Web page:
VENTURA COUNTY, Calif. – Some public lands are closing again, but not because of the coronavirus, because of litter and huge crowds.
Paradise Falls, a hidden waterfall in Ventura County, California, was packed on Memorial Day weekend. Brian Stark, Administrator for the Conejo Open Space Conservation Agency says, "the pool under the falls is only slightly larger than the residential swimming pool, so imagine your swimming pool in your yard with several thousand people coming through it in a day.”
He says those thousands of people also brought thousands of pounds of trash to the 40-foot waterfall.
“People were trampling the wetland vegetation to get to the other side, we were taking multiple truckloads of garbage out daily and people brought a BBQ there and we have high fire danger areas,” said Stark.
When we asked what kind of trash was left behind, Stark said, "people brought picnics and normally a hiker might bring an energy bar, not a box of pizza.”
They treated the small waterfall like it was their personal space. And they stayed. So, the Conejo Open Space Conservation Agency, which looks after the falls and the surrounding park, decided to close the falls indefinitely. A fence sits around it now, and rangers routinely check in. Initially, police had to turn people away.
‘“We just didn’t have the capacity to manage those crowds while protecting the resource.”
Paradise Falls wasn't the only area with problems that weekend. Galveston Island in Texas, posted on Social Media that their team collected 156,000 pounds of trash on its beaches. Helen Lowman, President and CEO of "Keep America Beautiful," says it's a problem that the organization has been managing for 68 years.
“Everyone had been inside for so long and it was just a chance to enjoy nature and get out and get sun, be on the beach, take a hike in a park, have a picnic,” she said.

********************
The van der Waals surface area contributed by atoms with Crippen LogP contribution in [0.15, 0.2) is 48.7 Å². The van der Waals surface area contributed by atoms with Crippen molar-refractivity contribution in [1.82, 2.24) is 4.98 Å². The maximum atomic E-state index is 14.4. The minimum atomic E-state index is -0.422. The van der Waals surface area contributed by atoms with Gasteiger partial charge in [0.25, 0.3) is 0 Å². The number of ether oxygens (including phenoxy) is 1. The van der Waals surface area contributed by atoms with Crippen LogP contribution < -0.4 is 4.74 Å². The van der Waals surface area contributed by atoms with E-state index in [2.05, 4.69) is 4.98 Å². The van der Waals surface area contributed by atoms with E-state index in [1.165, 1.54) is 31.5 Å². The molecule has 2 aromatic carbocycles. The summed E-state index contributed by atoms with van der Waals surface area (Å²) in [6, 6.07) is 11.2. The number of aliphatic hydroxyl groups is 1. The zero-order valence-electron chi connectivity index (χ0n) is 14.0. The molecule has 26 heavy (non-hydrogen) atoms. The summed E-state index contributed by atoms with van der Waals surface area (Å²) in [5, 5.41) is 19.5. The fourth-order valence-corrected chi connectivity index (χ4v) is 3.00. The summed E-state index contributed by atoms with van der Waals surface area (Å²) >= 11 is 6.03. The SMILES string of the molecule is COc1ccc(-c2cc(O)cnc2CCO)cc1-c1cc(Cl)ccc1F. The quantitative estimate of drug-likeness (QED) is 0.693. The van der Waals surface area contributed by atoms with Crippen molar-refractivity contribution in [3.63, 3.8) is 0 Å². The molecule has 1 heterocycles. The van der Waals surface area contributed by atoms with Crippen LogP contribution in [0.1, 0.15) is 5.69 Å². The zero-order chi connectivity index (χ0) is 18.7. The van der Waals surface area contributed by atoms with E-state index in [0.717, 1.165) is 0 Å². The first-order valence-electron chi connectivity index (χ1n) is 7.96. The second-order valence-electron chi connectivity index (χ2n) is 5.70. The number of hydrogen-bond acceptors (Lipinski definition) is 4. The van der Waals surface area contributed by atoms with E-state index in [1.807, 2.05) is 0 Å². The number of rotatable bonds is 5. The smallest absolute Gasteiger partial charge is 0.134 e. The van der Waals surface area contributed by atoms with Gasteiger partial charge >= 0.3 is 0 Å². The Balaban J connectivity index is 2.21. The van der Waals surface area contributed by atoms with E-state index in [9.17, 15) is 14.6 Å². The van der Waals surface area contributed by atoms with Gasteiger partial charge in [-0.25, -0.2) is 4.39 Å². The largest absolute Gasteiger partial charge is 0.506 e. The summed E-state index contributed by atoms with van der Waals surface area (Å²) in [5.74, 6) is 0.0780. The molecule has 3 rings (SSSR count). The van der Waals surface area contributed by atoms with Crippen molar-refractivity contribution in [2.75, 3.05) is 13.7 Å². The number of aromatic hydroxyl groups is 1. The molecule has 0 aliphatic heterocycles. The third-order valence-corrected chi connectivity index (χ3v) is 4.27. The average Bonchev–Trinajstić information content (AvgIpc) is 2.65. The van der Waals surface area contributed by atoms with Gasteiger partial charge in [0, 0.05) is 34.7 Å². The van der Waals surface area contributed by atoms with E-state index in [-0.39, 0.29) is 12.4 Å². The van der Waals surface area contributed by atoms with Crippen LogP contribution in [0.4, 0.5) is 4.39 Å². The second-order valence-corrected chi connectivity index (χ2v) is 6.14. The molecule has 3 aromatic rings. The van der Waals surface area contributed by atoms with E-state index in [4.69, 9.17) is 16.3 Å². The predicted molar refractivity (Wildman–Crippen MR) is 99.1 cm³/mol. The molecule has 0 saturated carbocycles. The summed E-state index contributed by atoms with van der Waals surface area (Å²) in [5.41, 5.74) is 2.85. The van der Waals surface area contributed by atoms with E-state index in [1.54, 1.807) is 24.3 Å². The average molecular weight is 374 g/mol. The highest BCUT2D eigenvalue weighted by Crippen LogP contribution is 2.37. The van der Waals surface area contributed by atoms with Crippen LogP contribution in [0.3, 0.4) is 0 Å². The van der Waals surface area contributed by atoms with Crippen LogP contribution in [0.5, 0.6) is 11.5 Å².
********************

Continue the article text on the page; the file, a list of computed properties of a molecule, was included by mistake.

What was left was a record amount of trash. Volunteers in Cocoa Beach, Florida, picked up 13,000 pounds in three days.
“They said it was more than they’ve ever seen.”
And, if you're seeing gloves and personal protective equipment littered everywhere these days, you're not alone.
"There are ways to dispose of these things that are safe and don’t leave it on the ground for somebody else to pick up.”
Lowman reminds us that all that trash eventually ends up in our waterways, which all lead to our oceans.
“80% of litter that’s in the ocean started on land, you don’t have to throw something on the beach in order for it to end up in the ocean,” said Lowman.
She says there's a good rule of thumb when you're headed out to enjoy public lands. If you pack it in, pack it out. Take home whatever you took with you.
“Please take care of our natural spaces, it’s all we’ve got and right now these spaces are more important than they’ve ever been.”
As for Paradise Falls, they hope to bring it back someday.
“We exist to help people get outside and have the feelings they feel in the outdoors but there’s a time and place for every activity and we’re not set up with facilities to handle large numbers of people for large amounts of time.”
It's a reminder to protect our outdoors, so they remain open for us all.